Malone: I had a summer job in college at an automotive brake manufacturer. They were going through a very difficult time, and they were making a decision about whether to close the plant. I was studying business, and from that experience, I developed a keen interest in how, when you have to do very difficult things in a corporation, you can do it in a way that still brings people along with you. Strategy is implemented through people, and finding more effective and faster ways to get the business outcomes you’re looking for has always been so interesting to me.

Bryant: When you coach and mentor executives, what is a common theme that comes up? 

Malone: A big point is self-awareness and understanding that your intentions don’t always match your impact. If you understand that really deeply, you know that there can be many situations every day where what you intend doesn’t match with how people perceive your actions. And that should open up a sense of curiosity about the impact you have and make you more open to feedback without being defensive.

Reimer: What’s your advice on how to handle the blurring lines between business issues and societal issues? Employees increasingly expect their leaders to speak up about broader topics.

Malone: People do want to know about their leaders’ values. The brand of the CEO and other senior leaders is intersected with the company brand more than it’s ever been. So it’s really important for leaders that their personal values align with their organization’s values, because it can be very difficult if you feel like you’re not able to be true to yourself or not able to bring your full self to work.

Bryant: If you were talking to an audience of board directors, what advice would you give them about making sure they have the talent pipeline they need to deliver on their strategy? 

Malone: Talent management is one of the most important processes. If you believe that you execute your strategy through the quality of your leaders, then who you have in the seat now, how those leaders interact as an effective team, and who you have in the pipeline need to be top priorities.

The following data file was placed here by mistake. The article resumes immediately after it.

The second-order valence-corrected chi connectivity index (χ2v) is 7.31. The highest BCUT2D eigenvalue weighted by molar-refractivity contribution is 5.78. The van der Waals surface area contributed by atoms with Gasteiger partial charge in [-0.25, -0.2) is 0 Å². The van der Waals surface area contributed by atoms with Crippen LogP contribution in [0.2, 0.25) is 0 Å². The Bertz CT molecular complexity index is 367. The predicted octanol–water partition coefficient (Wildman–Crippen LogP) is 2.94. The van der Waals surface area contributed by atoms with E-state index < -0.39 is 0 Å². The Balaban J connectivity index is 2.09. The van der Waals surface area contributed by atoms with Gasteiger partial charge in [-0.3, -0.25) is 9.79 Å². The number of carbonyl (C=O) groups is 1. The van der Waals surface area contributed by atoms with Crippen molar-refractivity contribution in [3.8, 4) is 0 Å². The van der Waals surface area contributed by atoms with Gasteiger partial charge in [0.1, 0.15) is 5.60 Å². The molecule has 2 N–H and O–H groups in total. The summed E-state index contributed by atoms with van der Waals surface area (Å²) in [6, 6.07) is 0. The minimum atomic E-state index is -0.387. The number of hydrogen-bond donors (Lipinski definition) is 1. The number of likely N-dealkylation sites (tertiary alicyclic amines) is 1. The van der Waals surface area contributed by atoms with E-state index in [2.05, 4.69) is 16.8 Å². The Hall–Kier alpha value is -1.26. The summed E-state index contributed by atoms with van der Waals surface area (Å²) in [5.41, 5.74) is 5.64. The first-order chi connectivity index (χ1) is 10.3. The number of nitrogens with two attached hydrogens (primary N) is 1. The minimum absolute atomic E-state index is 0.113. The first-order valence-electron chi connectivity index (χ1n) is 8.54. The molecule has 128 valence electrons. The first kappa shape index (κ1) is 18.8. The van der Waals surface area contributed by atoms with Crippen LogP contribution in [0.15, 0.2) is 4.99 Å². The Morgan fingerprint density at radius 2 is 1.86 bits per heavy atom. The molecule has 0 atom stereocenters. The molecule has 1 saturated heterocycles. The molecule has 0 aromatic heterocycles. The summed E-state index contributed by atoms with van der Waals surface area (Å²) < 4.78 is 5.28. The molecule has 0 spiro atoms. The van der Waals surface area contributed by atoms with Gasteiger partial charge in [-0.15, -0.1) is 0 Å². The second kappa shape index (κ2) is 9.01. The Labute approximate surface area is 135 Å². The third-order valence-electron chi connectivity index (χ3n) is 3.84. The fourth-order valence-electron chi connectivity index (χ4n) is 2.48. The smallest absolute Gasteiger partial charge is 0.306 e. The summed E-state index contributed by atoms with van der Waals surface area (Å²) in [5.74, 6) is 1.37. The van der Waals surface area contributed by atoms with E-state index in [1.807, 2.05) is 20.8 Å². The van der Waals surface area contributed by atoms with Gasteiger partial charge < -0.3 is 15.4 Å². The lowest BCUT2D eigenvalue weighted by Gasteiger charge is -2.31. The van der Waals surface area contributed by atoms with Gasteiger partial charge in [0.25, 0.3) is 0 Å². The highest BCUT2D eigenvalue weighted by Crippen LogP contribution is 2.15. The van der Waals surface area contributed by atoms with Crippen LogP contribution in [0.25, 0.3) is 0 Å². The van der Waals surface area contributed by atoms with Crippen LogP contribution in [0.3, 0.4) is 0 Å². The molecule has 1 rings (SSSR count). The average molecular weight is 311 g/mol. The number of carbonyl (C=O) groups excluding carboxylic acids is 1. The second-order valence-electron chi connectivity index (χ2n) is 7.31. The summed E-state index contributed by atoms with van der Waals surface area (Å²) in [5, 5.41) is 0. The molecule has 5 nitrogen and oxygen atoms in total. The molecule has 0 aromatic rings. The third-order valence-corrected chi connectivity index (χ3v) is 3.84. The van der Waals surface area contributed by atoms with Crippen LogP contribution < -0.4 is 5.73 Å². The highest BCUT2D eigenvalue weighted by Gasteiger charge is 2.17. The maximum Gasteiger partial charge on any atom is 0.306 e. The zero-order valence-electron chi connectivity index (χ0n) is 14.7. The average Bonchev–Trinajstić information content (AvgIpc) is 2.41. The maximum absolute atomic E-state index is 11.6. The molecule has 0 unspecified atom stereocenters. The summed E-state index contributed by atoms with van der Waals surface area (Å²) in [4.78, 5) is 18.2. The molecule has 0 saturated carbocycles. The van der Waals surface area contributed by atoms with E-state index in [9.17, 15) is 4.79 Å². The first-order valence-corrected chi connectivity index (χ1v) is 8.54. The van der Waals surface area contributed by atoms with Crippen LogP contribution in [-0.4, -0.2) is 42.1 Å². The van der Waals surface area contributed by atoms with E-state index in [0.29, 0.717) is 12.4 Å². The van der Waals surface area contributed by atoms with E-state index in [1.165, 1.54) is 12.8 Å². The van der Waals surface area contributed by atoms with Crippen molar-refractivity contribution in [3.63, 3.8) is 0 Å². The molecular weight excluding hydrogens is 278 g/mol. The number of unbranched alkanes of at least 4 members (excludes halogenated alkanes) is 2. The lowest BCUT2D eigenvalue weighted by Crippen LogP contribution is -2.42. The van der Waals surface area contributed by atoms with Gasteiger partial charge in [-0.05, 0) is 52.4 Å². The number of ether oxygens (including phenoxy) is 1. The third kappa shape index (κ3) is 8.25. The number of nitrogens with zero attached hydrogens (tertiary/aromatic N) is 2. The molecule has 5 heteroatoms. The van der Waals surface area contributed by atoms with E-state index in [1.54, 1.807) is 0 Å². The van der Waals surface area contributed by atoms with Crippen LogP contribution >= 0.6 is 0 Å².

Reimer: What important questions does this raise?

Malone: How do you ensure you have a good talent management system? Do you have talent slates for each role at the top of the house? Are you thinking about not only what the role looks like today but also in the future? How might this role change in the next two to three years? Do the candidates on the slate now fit the job today but likely will struggle in the job in the future?

What are doing to help develop talent? Are we giving them different types of assignments to stretch and build their skills? Are we thinking about the quality of coaching and feedback that they get from their direct manager and from others? Are we using 360s and leadership development programs to broaden and build their self-awareness? Are we providing them access to mentors?

The board has a responsibility to not just look at the outcomes of those processes but to also assess the quality of the talent system that’s in place. They need to be confident that the executives who are being developed today are going to suit the leadership needs of tomorrow.